Girl Power Meets RF Power
A young lady at the controls of a powerful radio transmitter, leaning over a smoldering soldering iron, climbing a tower, or designing the next generation of electronic circuitry is becoming increasingly common place.
Our abilities as skilled radio operators and technicians has been proven in industry, law enforcement, space exploration, and in the hardships of war.
As the ladies of amateur radio, we share many facets of our hobby with male hams. However girls, as we already know....things are often improved with a ladies touch.
Celebrating Amateur Radio
S.O.A.R. meetings, special event stations, contests, and on air networks, workshops, luncheons, and other activities are designed to enhance the amateur radio experience for women.
Emphasis is placed on community service, social interaction, and technical advancement......all from a ladies perspective.
YL's worldwide share a special bond....one of "sisterhood." Not only do YL's gather on the air, but they also join each other at conventions, retreats, expositions, and special events all over the planet.
Every two years....at a different international location....YL Worldwide convenes as we celebrate our sisterhood in amateur radio.
The urge to SOAR
Take your ham radio experience to new heights. Spread your wings and join the ladies of S.O.A.R.
Doughnut Girls Back on Post
Reprinted with permission: Nevada Amateur Radio Newswire
While not as well known as the Doughnut Girls of World War I fame, Las Vegas has their own version of the heroine's of the greasy pastry, in the form of the Sisterhood Of Amateur Radio.
The ladies of SOAR are known to periodically treat the attendees of the monthly amateur radio swap meet with fresh doughnuts. This past Saturday was such an occasion. On what was the coldest Saturday morning of the year, swap meet goer's got a bit of a reprieve from the biting cold courtesy of the gallons of piping hot coffee and the warm doughnuts provided by SOAR.
Known as Doughnut Girls, Doughnut Lassies, or Doughnut Sweethearts the original providers of hot coffee and doughnuts were Salvation Army volunteers serving on the front lines in France during World War I.
The first Doughnut Girl was Huntington, Indiana native Helen Purviance , an Ensign in the Salvation Army, who along with Ensign Margaret Sheldon hand pounded strips of dough and fried the first batch of seven doughnuts atop a pot bellied stove. Early accounts tell a tale of the two Salvation Army ladies using a steel helmet as their first cooking utensil. Purviance. who retired as a Lt. Colonel in the Salvation Army has discounted that story as incorrect. She relates that she actually had a small frying pan but no other utensils.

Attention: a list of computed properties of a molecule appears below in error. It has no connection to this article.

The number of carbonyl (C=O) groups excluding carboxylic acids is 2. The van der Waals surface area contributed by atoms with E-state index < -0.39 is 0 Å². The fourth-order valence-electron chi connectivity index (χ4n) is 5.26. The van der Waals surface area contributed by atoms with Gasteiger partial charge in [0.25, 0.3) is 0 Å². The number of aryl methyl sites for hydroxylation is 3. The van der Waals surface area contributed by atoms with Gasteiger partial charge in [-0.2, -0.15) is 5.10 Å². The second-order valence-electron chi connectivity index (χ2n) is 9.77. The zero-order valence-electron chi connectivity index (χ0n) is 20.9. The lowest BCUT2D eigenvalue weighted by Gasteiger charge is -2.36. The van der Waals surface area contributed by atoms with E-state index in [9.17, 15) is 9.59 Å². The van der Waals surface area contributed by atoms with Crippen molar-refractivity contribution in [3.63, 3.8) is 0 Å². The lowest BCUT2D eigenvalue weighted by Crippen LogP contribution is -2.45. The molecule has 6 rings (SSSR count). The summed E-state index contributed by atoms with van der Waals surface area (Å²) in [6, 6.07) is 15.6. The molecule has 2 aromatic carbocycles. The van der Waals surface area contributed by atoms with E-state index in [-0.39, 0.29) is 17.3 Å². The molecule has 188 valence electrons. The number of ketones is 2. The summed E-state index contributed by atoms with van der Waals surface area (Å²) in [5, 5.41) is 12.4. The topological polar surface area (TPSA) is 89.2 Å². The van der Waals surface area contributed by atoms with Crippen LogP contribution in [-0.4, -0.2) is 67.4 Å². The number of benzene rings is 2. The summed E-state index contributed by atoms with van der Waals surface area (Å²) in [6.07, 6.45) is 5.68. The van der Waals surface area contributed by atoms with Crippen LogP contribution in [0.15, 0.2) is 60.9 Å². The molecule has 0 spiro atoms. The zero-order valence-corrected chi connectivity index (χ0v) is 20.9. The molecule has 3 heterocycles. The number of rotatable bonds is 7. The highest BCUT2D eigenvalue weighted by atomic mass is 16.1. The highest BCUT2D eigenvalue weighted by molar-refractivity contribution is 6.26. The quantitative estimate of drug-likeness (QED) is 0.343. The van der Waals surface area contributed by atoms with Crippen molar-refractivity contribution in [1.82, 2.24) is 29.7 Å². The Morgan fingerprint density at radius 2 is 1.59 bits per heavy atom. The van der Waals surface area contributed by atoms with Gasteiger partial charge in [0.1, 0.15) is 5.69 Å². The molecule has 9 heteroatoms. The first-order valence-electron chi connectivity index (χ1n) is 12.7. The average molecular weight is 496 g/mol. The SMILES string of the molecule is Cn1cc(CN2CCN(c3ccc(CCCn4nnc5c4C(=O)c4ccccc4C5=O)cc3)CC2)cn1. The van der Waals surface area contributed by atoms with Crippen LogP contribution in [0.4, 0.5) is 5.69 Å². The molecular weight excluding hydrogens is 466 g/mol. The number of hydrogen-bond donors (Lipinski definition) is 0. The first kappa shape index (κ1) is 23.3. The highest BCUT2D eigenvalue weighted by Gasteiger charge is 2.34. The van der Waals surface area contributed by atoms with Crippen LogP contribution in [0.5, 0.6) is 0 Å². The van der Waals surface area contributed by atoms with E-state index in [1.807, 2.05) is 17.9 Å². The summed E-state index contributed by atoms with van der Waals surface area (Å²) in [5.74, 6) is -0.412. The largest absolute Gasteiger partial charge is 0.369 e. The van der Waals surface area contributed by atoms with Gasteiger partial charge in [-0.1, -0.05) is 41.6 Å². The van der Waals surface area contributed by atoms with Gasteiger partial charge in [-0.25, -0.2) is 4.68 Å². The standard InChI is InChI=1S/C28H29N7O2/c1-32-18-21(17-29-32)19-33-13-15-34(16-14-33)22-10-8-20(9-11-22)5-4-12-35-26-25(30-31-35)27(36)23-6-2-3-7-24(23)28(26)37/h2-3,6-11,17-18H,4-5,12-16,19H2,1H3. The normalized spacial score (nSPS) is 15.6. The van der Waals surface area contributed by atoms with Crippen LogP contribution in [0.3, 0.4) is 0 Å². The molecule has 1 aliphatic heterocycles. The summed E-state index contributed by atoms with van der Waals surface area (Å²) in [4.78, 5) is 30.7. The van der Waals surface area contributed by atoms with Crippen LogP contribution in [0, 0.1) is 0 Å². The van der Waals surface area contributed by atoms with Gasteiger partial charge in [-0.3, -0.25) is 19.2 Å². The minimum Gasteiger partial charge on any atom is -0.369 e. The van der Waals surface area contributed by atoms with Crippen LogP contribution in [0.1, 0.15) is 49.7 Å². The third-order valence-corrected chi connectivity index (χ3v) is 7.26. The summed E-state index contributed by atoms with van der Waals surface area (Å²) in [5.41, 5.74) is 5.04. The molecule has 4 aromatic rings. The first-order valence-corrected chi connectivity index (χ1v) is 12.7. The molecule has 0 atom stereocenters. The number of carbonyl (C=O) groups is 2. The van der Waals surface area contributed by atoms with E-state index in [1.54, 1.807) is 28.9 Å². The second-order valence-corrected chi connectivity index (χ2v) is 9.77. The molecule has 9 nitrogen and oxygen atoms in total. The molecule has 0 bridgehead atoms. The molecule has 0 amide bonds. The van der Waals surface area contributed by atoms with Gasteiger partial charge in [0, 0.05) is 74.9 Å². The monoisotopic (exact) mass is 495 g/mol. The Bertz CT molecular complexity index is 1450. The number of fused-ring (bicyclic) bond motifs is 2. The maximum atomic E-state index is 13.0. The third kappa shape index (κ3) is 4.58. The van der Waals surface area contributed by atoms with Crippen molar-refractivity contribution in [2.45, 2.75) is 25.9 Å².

Ensigns Purviance and Sheldon were praying that this tiny touch of home might help to ease a different kind of pain than hunger.
Despite working extremely long days, the first Doughnut Girls could only produce 150 doughnuts per day. They began to improvise, first using a wine bottle as a rolling pin and later finding an elderly blacksmith to make dough cutters from discarded cans and lids.
During World War II the Red Cross also got into the doughnut game with their own Doughnut Dollies and Clubmobiles, special buses rigged up to make and serve doughnuts. The Red Cross required the Clubmobile volunteers to be between the ages of twenty-five and thirty-five, have some college education and work experience, and to be “healthy, physically hardy, sociable and attractive.
Unlike their WWI Salvation Army predecessors who served in the front line trenches, the Red Cross ladies of the 2nd World War were stationed in towns near military bases and would travel to a different base each day.
While there were no bombs bursting overhead this past Saturday, the hot coffee and doughnuts provided by the Sisterhood Of Amateur Radio did warm the spirits of the swap meet attendees. Perhaps they should now be known as the "Doughnut Darlings".
Amateur Radio Communications Vehicle Rodeo Set for March 10th
The popular Amateur Radio Communications Vehicle Rodeo returns once again this year.
The event, which is modeled after similar events held by government emergency responders, has proven to be a popular venue for ARES/RACES, MARS, SATERN, Skywarn, and other amateur radio groups and individuals to show off their mobile set-ups, Go-kits, NVIS antennas, and other systems of value for use during disaster and emergency situations.
Hosted at the QTH of Frank N7ZEV and Linda KC7IIT Kostelac, 4233 W. Warm Springs Rd. in Las Vegas, beginning at 9:00 AM on March 10th.
Parking and guest services will be provided by the Sisterhood Of Amateur Radio (SOAR).
Anyone with an interest in amateur radio, emergency communications, or disaster response may participate as either an exhibitor or as a spectator.
SOAR Supports Girl Scouts in Obtaining Radio and Wireless Technology Patch
The Sisterhood of Amateur Radio (SOAR), in conjunction with the Girl Scout Council (GS) of Southern Nevada hosted a “Radio and Wireless Tech Field Day” on February 3, 2018 in Las Vegas, NV. Over 60 girls and their adult chaperones participated in the event held at the GS Council Facility during a 5-hour period.